Interorganizational Innovation: The Role of Suppliers in Enhancing Buyer Innovation
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This dissertation explores the effect of innovative knowledge transfer across supply chain partners. My research seeks to understand the manner by which a firm is able to benefit from the innovative capabilities of its supply chain partners and utilize the external knowledge they hold to increase its own levels of innovation. Specifically, I make use of patent data as a proxy for firm-level innovation and develop both independent and dependent variables from the data contained within the patent filings. I further examine the means by which key dyadic and portfolio supply chain relationship characteristics moderate the relationship between supplier innovation and buyer innovation. I investigate factors such as the degree of transactional reciprocity between the buyer and supplier, the similarity of the firms’ knowledge bases, and specific chain characteristics (e.g., geographic propinquity) to provide greater understanding of the means by which the transfer of innovative knowledge across firms in a supply chain can be enhanced or inhibited.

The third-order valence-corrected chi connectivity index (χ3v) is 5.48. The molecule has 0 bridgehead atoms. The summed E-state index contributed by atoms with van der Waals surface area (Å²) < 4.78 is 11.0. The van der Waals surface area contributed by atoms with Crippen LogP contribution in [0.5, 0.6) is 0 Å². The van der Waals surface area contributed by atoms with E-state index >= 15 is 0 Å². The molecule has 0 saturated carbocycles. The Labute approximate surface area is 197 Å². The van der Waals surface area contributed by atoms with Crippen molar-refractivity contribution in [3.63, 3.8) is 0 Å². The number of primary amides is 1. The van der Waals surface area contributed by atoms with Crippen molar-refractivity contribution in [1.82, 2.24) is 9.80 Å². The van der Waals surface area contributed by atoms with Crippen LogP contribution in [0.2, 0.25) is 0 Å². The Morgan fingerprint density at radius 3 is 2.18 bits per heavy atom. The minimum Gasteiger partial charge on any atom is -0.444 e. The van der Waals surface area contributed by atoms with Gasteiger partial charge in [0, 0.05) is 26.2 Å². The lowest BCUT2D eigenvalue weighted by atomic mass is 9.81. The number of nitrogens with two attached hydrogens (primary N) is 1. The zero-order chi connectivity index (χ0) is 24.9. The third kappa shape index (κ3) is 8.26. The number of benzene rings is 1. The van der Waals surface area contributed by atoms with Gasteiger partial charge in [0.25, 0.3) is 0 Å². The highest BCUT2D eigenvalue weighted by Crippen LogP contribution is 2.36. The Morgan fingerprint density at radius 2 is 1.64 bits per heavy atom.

This dissertation spans three essays to provide insights into the role that supply chain relationships play in affecting a focal firm’s level of innovation. While innovation has been at the core of a wide body of research, very little empirical work exists that considers the role of vertical buyer-supplier relationships on a firm’s ability to develop new and novel innovations. I begin by considering the fundamental unit of analysis within a supply chain, the buyer-supplier dyad. After developing initial insights based on the interactions between singular buyers and suppliers, essay two extends the analysis to consider the full spectrum of a buyer’s supply base by aggregating the individual buyer-supplier dyad level data into firm-supply network level data. Through this broader level of analysis, I am able to examine how the relational characteristics between a buyer firm and its supply base affect its ability to leverage the full portfolio of its suppliers’ innovative knowledge. Finally, in essay three I further extend the analysis to explore the means by which a buyer firm can use its suppliers to enhance its ability to access distant knowledge held by other organizations that the buyer is only connected to indirectly through its suppliers.